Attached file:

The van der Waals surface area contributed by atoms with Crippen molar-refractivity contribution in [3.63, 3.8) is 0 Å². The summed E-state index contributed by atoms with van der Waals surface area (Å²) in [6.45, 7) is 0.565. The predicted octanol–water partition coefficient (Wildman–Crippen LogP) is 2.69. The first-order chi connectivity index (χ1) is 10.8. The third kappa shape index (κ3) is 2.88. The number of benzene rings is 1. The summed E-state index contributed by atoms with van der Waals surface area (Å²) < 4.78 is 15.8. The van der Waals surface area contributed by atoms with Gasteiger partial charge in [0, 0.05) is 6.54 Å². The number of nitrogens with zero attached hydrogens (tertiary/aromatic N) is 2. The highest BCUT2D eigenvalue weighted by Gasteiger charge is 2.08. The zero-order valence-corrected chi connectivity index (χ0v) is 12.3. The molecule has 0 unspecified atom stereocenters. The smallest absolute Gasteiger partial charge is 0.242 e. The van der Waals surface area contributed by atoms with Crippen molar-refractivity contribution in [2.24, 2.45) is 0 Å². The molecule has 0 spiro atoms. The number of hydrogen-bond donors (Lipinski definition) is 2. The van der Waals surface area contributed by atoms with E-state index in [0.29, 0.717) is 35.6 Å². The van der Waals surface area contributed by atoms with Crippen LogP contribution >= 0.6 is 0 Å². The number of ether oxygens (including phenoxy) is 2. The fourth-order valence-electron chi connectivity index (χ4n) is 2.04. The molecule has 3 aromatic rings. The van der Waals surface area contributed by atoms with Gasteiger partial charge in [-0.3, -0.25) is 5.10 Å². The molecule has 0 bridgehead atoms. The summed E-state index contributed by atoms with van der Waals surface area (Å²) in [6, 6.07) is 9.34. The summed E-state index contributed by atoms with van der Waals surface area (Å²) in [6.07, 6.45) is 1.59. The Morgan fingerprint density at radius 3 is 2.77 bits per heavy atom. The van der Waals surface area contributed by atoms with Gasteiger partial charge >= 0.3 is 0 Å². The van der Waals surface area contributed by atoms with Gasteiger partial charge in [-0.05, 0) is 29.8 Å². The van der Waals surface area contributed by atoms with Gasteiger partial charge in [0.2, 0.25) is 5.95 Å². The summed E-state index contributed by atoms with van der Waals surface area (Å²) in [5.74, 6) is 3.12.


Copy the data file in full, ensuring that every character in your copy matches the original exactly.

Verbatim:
The van der Waals surface area contributed by atoms with Crippen molar-refractivity contribution in [3.63, 3.8) is 0 Å². The summed E-state index contributed by atoms with van der Waals surface area (Å²) in [6.45, 7) is 0.565. The predicted octanol–water partition coefficient (Wildman–Crippen LogP) is 2.69. The first-order chi connectivity index (χ1) is 10.8. The third kappa shape index (κ3) is 2.88. The number of benzene rings is 1. The summed E-state index contributed by atoms with van der Waals surface area (Å²) < 4.78 is 15.8. The van der Waals surface area contributed by atoms with Gasteiger partial charge in [0, 0.05) is 6.54 Å². The number of nitrogens with zero attached hydrogens (tertiary/aromatic N) is 2. The highest BCUT2D eigenvalue weighted by Gasteiger charge is 2.08. The zero-order valence-corrected chi connectivity index (χ0v) is 12.3. The molecule has 0 unspecified atom stereocenters. The smallest absolute Gasteiger partial charge is 0.242 e. The van der Waals surface area contributed by atoms with Crippen molar-refractivity contribution in [2.24, 2.45) is 0 Å². The molecule has 0 spiro atoms. The number of hydrogen-bond donors (Lipinski definition) is 2. The van der Waals surface area contributed by atoms with E-state index in [0.29, 0.717) is 35.6 Å². The van der Waals surface area contributed by atoms with Crippen LogP contribution >= 0.6 is 0 Å². The number of ether oxygens (including phenoxy) is 2. The fourth-order valence-electron chi connectivity index (χ4n) is 2.04. The molecule has 3 aromatic rings. The van der Waals surface area contributed by atoms with Gasteiger partial charge in [-0.3, -0.25) is 5.10 Å². The molecule has 0 bridgehead atoms. The summed E-state index contributed by atoms with van der Waals surface area (Å²) in [6, 6.07) is 9.34. The summed E-state index contributed by atoms with van der Waals surface area (Å²) in [6.07, 6.45) is 1.59. The Morgan fingerprint density at radius 3 is 2.77 bits per heavy atom. The van der Waals surface area contributed by atoms with Gasteiger partial charge >= 0.3 is 0 Å². The van der Waals surface area contributed by atoms with Gasteiger partial charge in [-0.05, 0) is 29.8 Å². The van der Waals surface area contributed by atoms with Gasteiger partial charge in [0.2, 0.25) is 5.95 Å². The summed E-state index contributed by atoms with van der Waals surface area (Å²) in [5.74, 6) is 3.12.